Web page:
Don’t Give Worry the Keys to Your Mental Real Estate

When the pressure is on, we worry. Everyone makes up stuff to some degree. Why allow these stories to occupy such valuable mental real estate? Some of us are more susceptible to worry than others. Regardless of your propensity to ruminate, it is quite expensive. For one thing, it raises your cortisol level which has a negative impact on your immune system. It gives credibility to the expression, “I’m worried sick about _________.” Worry looks important and it gives you something to do but it doesn’t get you anywhere–think rocking chair. So why do it? If you worry, it’s proof that you care. If you don’t worry, you are an unfeeling, callous person. So, do you do it to impress others? Does it solve anything? Just as I suspected. Nobody is impressed. It is an unproductive habit of recycling the same thoughts without any action to find a solution. With uncertainty of the outcome, it’s natural to envision the worst possible result. Most of the time what you worry about doesn’t happen or the outcome is not nearly as terrible as you imagine. Why spend sleepless nights turning it over and over in your mind and it makes no difference. None. Determine what you can control and make a plan to address your concerns. With brutal honesty, acknowledge the issue. Is it health, financial, relationships or business? Get the facts, not beliefs or opinions, about your dilemma. Identify the ideal outcome when the problem is resolved. Calculate the value of the ideal outcome. Decide what action is required. Take the first step. Be willing to experience something better than...

Why Impact Dominates Productivity

Productivity is not what matters most. Making an impact matters. You probably know people, surely not you, who are running from pillar to post. They even complain (or boast) about how busy they are all the time. Busyness does not equate to influence. For example, checking off items on your long “to do list” keeps you occupied, but really important, impactful work is untouched. And, you are exhausted. At the end of the day have you ever wondered, “I’ve been working steady all day but what have I accomplished that has an effect?” Since we have all the time available, squandering it on low impact activities is expensive. Valuable resources such as time, money, creativity, and energy are depleted without much to show for it. Activity has its own rewards for its own sake.  Plus, it keeps you from doing something else that’s harder and more involved. Others can conclude you are really important because you are so busy. We even are praised for such hard work. Nobody is asking what difference you made. How to get out of the productivity trap and in the impact zone? At the start of your week, make a list of what you must accomplish to have a high impact week Day 1, list what you must accomplish to have a high impact day. These will come for your list for the week. Address first the activities that have the most effect with the least effort. Next address the activities that have the most effect with more effort. Day 2 assess the remaining items on your master list for the week. Repeat the process...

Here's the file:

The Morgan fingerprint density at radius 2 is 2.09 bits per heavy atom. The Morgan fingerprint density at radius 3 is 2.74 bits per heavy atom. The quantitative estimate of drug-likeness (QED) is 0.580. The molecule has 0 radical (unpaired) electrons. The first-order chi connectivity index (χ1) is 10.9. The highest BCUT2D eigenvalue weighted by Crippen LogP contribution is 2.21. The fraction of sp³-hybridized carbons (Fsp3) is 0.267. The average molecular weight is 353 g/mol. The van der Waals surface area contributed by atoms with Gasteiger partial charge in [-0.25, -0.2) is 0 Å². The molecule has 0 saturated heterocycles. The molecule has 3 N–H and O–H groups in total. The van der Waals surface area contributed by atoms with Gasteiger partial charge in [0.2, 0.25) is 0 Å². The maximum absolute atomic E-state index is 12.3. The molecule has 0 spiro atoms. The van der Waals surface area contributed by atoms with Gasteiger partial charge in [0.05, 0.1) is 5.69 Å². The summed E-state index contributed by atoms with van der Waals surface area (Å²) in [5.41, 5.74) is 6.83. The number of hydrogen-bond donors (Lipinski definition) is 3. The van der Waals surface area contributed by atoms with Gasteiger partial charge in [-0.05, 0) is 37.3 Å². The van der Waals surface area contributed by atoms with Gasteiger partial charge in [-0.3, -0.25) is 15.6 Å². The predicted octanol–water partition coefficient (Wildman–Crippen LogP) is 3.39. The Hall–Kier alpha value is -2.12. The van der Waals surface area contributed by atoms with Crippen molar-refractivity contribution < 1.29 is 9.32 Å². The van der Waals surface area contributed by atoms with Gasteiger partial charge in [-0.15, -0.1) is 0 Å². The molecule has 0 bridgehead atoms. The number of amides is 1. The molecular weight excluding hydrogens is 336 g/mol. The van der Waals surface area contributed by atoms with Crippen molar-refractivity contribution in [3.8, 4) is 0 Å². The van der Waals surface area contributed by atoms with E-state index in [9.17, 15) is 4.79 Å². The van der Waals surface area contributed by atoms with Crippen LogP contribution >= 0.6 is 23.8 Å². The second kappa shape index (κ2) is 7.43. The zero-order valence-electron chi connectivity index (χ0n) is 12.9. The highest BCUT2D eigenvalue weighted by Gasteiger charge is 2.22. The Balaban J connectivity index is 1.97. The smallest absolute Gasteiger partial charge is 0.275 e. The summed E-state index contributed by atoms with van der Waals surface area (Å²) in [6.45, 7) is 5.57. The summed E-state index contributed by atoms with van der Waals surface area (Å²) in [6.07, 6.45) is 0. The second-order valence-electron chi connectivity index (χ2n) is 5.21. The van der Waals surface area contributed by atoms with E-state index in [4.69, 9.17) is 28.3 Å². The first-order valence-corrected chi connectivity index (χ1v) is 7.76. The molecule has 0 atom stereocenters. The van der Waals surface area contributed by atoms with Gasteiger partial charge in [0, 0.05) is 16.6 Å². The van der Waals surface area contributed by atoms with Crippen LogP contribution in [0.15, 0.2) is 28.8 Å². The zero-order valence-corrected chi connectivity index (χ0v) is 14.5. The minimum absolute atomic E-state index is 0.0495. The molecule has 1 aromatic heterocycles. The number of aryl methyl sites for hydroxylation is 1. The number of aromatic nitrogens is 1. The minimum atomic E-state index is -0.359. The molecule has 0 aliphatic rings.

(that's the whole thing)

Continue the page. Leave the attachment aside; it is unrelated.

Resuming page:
Why Giving Is Risky But Worth It

Giving is a worthy endeavor. It has its downsides, however. It can be dangerous on the high road of giving. Adam Grant writes in Give and Take that givers are some of the most successful people. There is more. Givers are on the other end of the spectrum, too. They are the least successful. If your time, money, and creativity are flowing in only one direction, away from you, it’s a set up for burnout and depletion. To do your best work, you cannot be operating on an empty tank. When I think of giving, I am reminded of my dear friend. She looks for ways to give just because she can. It is her nature. Plus, she is brilliant at her work in the field of communication with a lot to offer. She takes giving to an extreme. So much so her bank account is on life support; her health is at risk; she is baffled. It is so natural to her she does not understand why everyone else does not operate with the same generosity. Well, they don’t. And, that’s the problem. People interact in different ways. Using Grant’s model, there are three types of social interaction: 1) giver—expect no payback; 2) taker—get more than they give; and 3) matcher— keep the exchange even. The lines between these approaches to interacting with people are blurred. In the work place the takers are the norm. It’s mostly a zero-sum game. For you to win, someone must lose. To me, giving seems the best way to go. Especially because some of the most successful people I know and admire...

5 Simple Tips to Improve Productivity